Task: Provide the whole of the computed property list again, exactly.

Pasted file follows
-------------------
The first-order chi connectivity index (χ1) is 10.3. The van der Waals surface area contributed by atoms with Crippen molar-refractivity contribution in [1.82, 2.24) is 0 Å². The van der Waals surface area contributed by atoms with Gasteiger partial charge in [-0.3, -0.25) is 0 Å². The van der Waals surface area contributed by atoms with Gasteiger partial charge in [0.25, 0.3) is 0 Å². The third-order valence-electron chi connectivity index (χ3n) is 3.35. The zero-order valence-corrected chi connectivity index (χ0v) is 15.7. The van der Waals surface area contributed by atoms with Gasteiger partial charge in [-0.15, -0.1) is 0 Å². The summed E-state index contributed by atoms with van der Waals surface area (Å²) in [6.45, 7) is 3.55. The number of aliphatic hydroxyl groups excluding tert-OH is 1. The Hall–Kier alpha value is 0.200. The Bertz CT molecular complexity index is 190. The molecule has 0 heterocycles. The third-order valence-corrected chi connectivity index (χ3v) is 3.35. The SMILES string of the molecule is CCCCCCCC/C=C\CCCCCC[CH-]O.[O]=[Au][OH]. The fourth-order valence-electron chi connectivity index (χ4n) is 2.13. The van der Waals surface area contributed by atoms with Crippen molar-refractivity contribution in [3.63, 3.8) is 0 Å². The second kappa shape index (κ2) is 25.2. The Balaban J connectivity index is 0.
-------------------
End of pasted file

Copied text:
The first-order chi connectivity index (χ1) is 10.3. The van der Waals surface area contributed by atoms with Crippen molar-refractivity contribution in [1.82, 2.24) is 0 Å². The van der Waals surface area contributed by atoms with Gasteiger partial charge in [-0.3, -0.25) is 0 Å². The van der Waals surface area contributed by atoms with Gasteiger partial charge in [0.25, 0.3) is 0 Å². The third-order valence-electron chi connectivity index (χ3n) is 3.35. The zero-order valence-corrected chi connectivity index (χ0v) is 15.7. The van der Waals surface area contributed by atoms with Gasteiger partial charge in [-0.15, -0.1) is 0 Å². The summed E-state index contributed by atoms with van der Waals surface area (Å²) in [6.45, 7) is 3.55. The number of aliphatic hydroxyl groups excluding tert-OH is 1. The Hall–Kier alpha value is 0.200. The Bertz CT molecular complexity index is 190. The molecule has 0 heterocycles. The third-order valence-corrected chi connectivity index (χ3v) is 3.35. The SMILES string of the molecule is CCCCCCCC/C=C\CCCCCC[CH-]O.[O]=[Au][OH]. The fourth-order valence-electron chi connectivity index (χ4n) is 2.13. The van der Waals surface area contributed by atoms with Crippen molar-refractivity contribution in [3.63, 3.8) is 0 Å². The second kappa shape index (κ2) is 25.2. The Balaban J connectivity index is 0.